By Liz Campbell.
One of the things I love about getting older is my ability to not give a #$@! when it comes to certain things. Don’t get me wrong, I still care about a whole lotta stuff, the big stuff, but finally I am reaching a place where I don’t sweat the small stuff. I knew that I had been inching my way towards this space, particularly since becoming a parent. Add to that some huge life events over the past several years, and you’ve got a nifty recipe with which to bake yourself a big fat humble pie.
In my younger years, how things looked was pretty high on my list. My appearance, my home, my car, all things that I felt needed to look ship shape. To have pretty things really was quite important to me. If I take the time to reflect on this, it probably came from a place of simply wanting to fit in and to look, and therefore feel, just like the others. It took some time for the penny to drop that striving for material things in order to keep up with the Jones’s, does not make for a satisfying existence.
As I got older, and life started to throw me some curve balls, worrying about how things looked began to fall by the way side. There were much bigger things that needed my energy and attention – sustaining meaningful relationships, overcoming loss, starting a family, raising children – all big grown up things…things that really mattered. And if I’m honest with myself, I think that getting to the space of not giving a #$@! about stuff came about partly because I was getting to be all grown up, but mainly because I had no time! Who’s got the time or the head space to worry about what car you drive or the latest fashion trend, when you are grieving the loss of a loved one, or running on 2 hours sleep a night for months on end with not 1 but TWO colicky babies??!
This week, I had a defining moment.
A moment that crystalized for me where I am at. And I loved it. It did not come in the form of some huge event as we often think our life’s defining moments do or should. It came in the form of a mishap, a gesture of kindness, a very tiny car and a trip to the beach.
Let me explain. The mishap involved a very big four wheel drive and my Mazda 6 (ouch!). The gesture of kindness involved a friend lending me their VERY tiny car so that I could take my kids on our beach holiday as planned. So here’s the defining moment. Instead of driving my roomy, comfortable, modern, shiny Mazda to the beach, I had to drive a small (no room to swing a cat), compact (could probably fit in my handbag), 2 door (how’s my back/toddler car seats), not modern (no power steering/arms like Popeye now), not shiny Toyota Starlett….and I did not give a #$@!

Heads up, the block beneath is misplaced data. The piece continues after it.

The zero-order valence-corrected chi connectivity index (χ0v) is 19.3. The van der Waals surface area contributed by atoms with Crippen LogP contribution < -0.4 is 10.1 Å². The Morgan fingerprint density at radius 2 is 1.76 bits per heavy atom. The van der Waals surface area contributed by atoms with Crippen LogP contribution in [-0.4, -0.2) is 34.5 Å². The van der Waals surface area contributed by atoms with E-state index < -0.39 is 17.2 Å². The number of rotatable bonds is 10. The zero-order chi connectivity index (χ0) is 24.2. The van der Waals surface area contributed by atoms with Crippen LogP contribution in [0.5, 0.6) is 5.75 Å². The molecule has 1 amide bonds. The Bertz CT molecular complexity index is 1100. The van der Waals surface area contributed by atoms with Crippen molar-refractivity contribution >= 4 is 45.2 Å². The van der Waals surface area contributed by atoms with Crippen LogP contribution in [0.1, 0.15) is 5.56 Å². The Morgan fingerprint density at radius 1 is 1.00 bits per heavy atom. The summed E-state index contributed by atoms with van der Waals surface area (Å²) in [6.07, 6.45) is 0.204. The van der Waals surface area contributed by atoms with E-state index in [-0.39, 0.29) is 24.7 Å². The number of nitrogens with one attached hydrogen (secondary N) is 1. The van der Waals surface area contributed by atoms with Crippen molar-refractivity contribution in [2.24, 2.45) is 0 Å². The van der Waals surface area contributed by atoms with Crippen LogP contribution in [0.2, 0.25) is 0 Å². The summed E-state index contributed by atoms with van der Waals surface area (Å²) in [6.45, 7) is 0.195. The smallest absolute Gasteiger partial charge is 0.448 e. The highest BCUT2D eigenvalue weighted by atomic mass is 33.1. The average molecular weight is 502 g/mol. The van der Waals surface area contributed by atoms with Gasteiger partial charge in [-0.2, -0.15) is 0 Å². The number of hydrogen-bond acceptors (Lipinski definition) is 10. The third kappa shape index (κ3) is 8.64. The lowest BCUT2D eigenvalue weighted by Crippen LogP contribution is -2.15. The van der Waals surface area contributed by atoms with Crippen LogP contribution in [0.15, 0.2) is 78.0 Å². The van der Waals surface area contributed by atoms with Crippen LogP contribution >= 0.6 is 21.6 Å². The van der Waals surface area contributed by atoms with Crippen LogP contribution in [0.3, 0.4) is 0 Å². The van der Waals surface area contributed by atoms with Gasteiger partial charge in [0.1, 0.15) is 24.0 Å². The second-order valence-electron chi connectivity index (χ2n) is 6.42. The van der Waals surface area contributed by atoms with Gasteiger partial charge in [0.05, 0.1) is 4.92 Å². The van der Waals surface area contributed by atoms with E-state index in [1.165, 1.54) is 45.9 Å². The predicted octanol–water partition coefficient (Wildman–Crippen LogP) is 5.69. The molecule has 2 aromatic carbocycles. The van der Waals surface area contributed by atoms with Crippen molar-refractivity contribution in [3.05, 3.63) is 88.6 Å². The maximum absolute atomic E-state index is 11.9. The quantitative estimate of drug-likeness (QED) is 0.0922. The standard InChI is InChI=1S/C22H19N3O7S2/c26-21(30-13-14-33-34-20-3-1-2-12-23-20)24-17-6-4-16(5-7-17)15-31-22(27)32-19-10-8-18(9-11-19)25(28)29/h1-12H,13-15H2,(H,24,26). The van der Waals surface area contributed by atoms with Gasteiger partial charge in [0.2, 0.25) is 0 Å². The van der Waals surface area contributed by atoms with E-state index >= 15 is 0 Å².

What I did feel was extreme gratitude that somebody was kind enough to lend me their car, allowing me to take my kids on holiday. Any feelings around how I might look while driving the car, or more to the point, feelings of inadequacy because I was not driving an up to date, popular car, that I might have felt years ago, just didn’t surface.
When my kids saw our sweet ride to the coast, they squealed with delight. They thought it was a great adventure, flicking the lever up to push the front seats forward so they could climb in and out, sitting right beside each other with no vast expanse between their car seats, helping mummy arrange and rearrange the luggage to fit it in the teeny tiny boot! It didn’t matter to them that the car was old and had none of the mod cons that I was used to in a car. It was something different, and to their 3 year old spirit of adventure, that meant it was fun.
Oh to be 3 again….but better still, to take our 3 year old selves into our futures.
I loved the lesson life gave me this week. I am glad that I was self-aware enough to get it and own it.
You always know after you are two. Two is the beginning of the end. ~ J.M. Barrie, Peter Pan
Liz Campbell lives in Brisbane, Australia where she is a single mum of three year old boy/girl twins. She works part time as a primary school teacher, and writes a blog with a friend, on life’s moments and our perspective on them. She loves to write about what happy, sad, funny, challenging, uplifting things happen to us, and how we feel about them. She can be followed at crabandgoat.wordpress.com.